Firms in Europe now have to abide by the local laws and employment standards if and when they decide to depute workers on to other European Union countries on a temporary basis. This law was recently passed by the EU.
Workers who are sent to other EU countries would have the same rights and obligations and the same level of pay as the local employees in those countries do according to the new regulations that have been adopted by the European Parliament.
There have bene complaints that local workers were being undercut by cheaper eastern European labour in France, the UK and Germany where they are sent temporarily which results in unfair competition for the local workers.
This was also one of the issues that the pro-Brexit lobby had driven during the referendum. They had argued that the freedom of labor movement with the EU was the cause that British workers were being undermined in sectors such as construction and food processing. There were some firms in the sectors that have attempted to reduce operational and human resource costs by hiring low paid workers from the newly joined EU countries like Poland and Romania.
However, there are many companies that claim that since there are many jobs that Britons cannot fill due to lack of adequate skills and hence they are forced to hire foreign workers.
Now with the new regulations adopted by the EU, companies that send their workers to another EU country will need to pay for the travelling, boarding and accommodation expenses and will not be allowed to deduct those costs from the salary of the workers’.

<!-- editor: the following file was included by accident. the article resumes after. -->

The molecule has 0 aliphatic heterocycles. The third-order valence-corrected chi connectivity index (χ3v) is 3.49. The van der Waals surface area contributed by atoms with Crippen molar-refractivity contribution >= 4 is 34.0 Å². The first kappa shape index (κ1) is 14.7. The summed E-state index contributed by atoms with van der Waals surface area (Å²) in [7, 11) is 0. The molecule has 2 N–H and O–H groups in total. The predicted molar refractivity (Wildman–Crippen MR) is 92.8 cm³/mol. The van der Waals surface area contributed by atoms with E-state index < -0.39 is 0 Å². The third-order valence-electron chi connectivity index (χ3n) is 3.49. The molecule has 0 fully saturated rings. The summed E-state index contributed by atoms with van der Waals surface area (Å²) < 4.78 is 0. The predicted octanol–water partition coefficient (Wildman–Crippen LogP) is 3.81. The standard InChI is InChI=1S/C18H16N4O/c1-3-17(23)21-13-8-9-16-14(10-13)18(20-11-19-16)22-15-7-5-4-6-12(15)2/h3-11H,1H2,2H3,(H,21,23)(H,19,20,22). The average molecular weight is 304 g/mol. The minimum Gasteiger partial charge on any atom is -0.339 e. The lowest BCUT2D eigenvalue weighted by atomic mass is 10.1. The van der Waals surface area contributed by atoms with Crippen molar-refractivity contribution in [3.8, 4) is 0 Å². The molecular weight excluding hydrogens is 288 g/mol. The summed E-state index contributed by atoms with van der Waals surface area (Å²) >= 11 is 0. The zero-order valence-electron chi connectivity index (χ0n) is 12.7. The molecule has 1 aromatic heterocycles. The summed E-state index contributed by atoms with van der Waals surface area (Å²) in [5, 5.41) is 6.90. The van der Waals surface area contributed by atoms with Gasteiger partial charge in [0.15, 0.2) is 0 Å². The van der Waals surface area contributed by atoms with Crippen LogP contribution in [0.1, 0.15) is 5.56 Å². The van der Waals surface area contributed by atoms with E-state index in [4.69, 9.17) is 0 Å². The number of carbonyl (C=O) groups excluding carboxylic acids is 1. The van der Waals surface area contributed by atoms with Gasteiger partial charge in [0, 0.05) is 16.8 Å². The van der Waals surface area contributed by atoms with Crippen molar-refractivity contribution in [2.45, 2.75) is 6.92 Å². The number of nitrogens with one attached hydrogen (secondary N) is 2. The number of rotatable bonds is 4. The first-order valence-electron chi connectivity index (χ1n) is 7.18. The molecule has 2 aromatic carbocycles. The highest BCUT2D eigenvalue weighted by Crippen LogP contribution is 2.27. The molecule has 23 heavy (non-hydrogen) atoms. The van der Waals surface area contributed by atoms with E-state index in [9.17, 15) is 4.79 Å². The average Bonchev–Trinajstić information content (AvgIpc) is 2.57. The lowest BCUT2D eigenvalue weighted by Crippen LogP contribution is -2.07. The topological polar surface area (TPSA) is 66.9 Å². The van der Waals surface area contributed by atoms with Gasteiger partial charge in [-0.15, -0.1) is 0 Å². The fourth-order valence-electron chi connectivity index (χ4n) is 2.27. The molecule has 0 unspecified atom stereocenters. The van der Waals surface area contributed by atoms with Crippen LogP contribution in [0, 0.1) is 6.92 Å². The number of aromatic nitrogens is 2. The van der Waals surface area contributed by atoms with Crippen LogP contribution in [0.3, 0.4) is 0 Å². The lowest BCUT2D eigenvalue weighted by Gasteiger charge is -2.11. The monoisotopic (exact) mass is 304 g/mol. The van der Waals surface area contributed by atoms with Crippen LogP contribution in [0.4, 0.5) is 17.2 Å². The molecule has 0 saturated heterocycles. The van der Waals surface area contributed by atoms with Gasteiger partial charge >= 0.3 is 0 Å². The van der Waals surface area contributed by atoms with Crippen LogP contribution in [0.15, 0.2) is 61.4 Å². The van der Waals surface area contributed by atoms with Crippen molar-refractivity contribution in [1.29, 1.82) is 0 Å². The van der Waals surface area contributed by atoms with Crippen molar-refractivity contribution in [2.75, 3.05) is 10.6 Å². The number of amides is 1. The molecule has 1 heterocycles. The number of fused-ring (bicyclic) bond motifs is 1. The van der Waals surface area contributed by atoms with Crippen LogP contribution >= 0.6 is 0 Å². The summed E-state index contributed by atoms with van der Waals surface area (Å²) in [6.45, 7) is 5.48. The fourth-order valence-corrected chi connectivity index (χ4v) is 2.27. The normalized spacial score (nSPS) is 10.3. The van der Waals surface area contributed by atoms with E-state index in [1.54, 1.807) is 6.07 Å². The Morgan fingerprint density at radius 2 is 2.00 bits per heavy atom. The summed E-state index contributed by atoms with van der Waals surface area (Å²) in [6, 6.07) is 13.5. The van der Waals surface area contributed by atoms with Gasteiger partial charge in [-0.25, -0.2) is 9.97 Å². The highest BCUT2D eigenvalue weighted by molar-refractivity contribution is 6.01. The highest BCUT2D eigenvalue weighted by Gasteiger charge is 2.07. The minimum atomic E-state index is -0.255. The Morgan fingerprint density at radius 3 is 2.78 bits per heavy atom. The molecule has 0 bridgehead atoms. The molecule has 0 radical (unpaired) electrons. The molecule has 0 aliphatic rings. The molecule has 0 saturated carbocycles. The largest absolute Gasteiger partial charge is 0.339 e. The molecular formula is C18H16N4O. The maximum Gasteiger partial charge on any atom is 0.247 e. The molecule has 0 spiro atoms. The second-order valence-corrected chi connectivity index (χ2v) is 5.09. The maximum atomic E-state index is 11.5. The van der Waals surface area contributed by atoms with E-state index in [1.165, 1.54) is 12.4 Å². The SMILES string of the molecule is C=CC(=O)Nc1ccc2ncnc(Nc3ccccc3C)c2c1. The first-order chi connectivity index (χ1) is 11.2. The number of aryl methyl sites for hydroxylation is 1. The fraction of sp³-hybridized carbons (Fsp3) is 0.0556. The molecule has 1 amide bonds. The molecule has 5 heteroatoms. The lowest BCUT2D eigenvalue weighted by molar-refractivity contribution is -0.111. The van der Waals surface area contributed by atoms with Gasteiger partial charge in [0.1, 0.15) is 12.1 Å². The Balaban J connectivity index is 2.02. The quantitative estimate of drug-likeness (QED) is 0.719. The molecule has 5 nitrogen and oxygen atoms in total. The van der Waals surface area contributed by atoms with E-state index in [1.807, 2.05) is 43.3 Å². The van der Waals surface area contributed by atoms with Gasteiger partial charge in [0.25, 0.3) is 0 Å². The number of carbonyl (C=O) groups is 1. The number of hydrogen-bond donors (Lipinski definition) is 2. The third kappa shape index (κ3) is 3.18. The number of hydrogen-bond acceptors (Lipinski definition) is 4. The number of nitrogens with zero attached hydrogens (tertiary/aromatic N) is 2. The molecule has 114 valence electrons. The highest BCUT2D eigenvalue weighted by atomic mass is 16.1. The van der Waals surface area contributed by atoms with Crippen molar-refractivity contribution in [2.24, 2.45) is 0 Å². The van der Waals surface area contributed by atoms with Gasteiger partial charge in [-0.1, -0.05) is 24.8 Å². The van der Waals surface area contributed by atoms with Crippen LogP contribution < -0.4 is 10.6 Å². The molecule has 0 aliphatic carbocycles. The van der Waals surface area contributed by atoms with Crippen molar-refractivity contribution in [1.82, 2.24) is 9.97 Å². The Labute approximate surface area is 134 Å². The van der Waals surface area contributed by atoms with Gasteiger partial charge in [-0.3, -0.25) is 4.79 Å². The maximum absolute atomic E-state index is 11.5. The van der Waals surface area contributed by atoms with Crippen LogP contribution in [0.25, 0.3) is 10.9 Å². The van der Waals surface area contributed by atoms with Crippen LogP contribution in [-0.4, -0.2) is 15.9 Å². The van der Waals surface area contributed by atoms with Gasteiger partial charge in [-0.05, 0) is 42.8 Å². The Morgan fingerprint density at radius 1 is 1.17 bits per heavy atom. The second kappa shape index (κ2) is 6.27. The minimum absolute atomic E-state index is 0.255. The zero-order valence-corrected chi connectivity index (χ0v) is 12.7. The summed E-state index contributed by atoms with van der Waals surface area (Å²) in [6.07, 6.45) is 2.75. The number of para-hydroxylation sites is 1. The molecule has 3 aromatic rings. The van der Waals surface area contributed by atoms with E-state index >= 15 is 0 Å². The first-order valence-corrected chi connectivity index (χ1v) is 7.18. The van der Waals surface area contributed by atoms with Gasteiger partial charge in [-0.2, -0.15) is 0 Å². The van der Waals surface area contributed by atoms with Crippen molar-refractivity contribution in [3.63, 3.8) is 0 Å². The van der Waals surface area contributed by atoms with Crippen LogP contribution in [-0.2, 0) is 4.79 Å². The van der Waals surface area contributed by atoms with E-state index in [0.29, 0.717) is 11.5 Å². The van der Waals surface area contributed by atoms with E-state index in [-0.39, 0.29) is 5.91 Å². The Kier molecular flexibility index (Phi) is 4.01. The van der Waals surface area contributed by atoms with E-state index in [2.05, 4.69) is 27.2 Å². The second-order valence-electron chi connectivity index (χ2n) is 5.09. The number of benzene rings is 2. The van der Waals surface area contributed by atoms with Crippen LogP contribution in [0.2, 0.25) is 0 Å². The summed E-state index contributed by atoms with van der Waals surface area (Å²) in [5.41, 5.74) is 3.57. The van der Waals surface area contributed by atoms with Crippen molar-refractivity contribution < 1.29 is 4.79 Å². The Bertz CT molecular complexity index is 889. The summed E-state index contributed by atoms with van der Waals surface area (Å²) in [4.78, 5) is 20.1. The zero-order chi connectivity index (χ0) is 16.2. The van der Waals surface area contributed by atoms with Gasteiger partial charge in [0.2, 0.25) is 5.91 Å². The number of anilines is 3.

Local standards would have to be met for the accommodation provided.
A maximum of 12 months would be the duration of the posting. There can be an extension of six months. Following the end of that period. the labor laws of the host country will govern the workers.
The 28 EU member states now have two years to transpose the rules into national law.
It has bene years that the RU has been dabbling with this law. There were many politicians who argued that hostility towards the EU was being fueled by the sense of injustice over posted workers.
The new law was called “an important step towards creating a social Europe that protects workers and stops companies from engaging in a race to the bottom – a Europe that does not cut corners and that looks out for ordinary, working people” by Dutch Socialist MEP Agnes Jongerius, one of the leading lawmakers involved in the new regulation.
There was an increase of 69% in posting between 2010 and 2016 and at the end of 20916, there were 2.3 million posted workers in the EU according to the European Parliament.
(Adapted from BBC.com)